In the aftermath of the Government’s decision not to submit a bid to host matches in the 2024 men’s T20 World Cup, Sports Minister Olivia Grange has revealed the nation’s blueprint for advancing cricket development.
These strategies emerge in the wake of the International Cricket Council’s (ICC) announcement of the seven Caribbean nations that will host matches in the T20 World Cup, which will be played between June 4-30, and is co-hosted by West Indies and the USA.
The seven countries selected to host matches include Antigua, Barbados, Dominica, Guyana, Saint Lucia, St. Vincent and the Grenadines, and Trinidad & Tobago.
In addition to the seven countries in the Caribbean, three cities in the USA – Dallas, Florida, and New York – would be hosting the World Cup, which ICC chief executive Geoff Allardice said in a media release, on Friday, makes it the “biggest” T20 World Cup “ever.”
In a media release on Saturday, Minister Grange said the Government had evaluated the substantial cost, approximately half a billion dollars, required to host a limited number of games in Jamaica.
The evaluation, Minister Grange said, involved a comprehensive cost-benefit analysis involving stakeholders. Factors considered included the economic, social, and developmental impacts, including potential tourism-related effects and related industry benefits. She said, year-over-year economic modeling was used to assess these impacts against current tourism performance.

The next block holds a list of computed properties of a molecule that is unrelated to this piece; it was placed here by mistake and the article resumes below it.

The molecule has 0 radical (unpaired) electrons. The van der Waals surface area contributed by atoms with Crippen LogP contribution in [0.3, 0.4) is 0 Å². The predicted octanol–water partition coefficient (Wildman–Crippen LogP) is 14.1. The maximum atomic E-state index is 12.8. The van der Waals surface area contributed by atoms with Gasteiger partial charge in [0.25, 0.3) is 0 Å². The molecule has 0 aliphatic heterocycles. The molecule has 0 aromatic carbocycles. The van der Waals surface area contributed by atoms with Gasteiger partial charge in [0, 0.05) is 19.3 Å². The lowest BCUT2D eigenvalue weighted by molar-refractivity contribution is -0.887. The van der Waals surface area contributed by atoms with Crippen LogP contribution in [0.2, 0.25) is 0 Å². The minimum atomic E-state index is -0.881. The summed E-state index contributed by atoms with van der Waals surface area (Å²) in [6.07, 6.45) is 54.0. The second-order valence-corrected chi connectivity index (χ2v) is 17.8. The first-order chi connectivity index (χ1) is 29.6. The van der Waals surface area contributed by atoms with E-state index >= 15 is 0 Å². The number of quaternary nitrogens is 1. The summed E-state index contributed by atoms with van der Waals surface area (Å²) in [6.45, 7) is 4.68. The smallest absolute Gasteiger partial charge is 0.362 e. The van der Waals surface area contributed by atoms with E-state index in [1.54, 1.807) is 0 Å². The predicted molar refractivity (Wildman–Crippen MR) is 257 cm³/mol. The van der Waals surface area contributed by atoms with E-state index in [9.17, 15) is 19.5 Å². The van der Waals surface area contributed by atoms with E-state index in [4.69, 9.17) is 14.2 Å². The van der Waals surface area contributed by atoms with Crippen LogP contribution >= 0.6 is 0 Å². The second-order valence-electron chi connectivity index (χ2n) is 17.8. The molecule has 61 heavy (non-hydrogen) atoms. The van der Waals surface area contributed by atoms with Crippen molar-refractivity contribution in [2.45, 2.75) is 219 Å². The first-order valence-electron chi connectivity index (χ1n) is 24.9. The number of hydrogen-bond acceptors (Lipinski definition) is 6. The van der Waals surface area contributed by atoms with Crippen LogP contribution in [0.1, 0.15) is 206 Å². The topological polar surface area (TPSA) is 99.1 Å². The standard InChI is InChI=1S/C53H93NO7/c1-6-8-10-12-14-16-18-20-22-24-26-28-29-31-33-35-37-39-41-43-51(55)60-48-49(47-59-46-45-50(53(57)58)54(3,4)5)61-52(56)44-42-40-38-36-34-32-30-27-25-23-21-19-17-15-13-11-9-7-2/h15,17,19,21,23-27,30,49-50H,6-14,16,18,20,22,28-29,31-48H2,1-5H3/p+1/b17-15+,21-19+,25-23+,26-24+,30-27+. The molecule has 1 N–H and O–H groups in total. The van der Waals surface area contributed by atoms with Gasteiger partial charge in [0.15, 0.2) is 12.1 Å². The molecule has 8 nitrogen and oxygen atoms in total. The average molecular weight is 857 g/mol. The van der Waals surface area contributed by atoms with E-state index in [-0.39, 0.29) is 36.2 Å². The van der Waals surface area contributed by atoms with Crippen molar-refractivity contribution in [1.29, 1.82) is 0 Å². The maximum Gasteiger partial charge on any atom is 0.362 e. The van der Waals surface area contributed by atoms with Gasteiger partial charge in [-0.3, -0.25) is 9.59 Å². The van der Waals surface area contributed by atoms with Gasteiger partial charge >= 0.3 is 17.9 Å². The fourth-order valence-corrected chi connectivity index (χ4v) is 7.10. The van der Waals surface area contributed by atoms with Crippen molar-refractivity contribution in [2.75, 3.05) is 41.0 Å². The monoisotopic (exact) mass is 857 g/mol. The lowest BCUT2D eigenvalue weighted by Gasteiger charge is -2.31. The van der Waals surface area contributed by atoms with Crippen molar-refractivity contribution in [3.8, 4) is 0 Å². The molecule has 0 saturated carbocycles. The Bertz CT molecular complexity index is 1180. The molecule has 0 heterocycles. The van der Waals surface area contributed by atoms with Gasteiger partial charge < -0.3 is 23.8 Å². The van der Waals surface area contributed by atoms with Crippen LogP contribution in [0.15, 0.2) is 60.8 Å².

Minister Grange said that the decision-making process was extensive, considering various scenarios, including the option of not submitting a bid.
In the media release, Minister Grange said that after consultations with stakeholders, it was collectively agreed that Jamaica should prioritize investment in the grassroots and high-performance levels of cricket over making a formal bid.
“It was not an easy decision and I very much understand and share the disappointment of fans who wanted to see T20 World Cup games being played in Jamaica,” Minister Grange explained in the media release. “However, I could not just follow my heart. As a responsible Minister, I am obliged to look beyond immediate gratification to sustainable sport development that will yield immeasurable rewards at all levels in Jamaica. I had to pay attention to the cost/benefit analysis, especially in a circumstance of limited resources.
“In order to play our part in, hopefully in the not too distant future, fixing West Indies cricket, we will prioritise investment in the local game.
“In this regard, and further to discussion with the Minister of Finance, I announce today that the Government will invest J$100m in the development of youth cricket and cricket in schools over the next five years.
“This is in addition to our ambitious plan for the rehabilitation and development of Jamaica’s sports infrastructure.
“The Ministry of Culture, Gender, Entertainment and Sport will continue discussions with stakeholders about bringing international cricket to Jamaica in the near future.”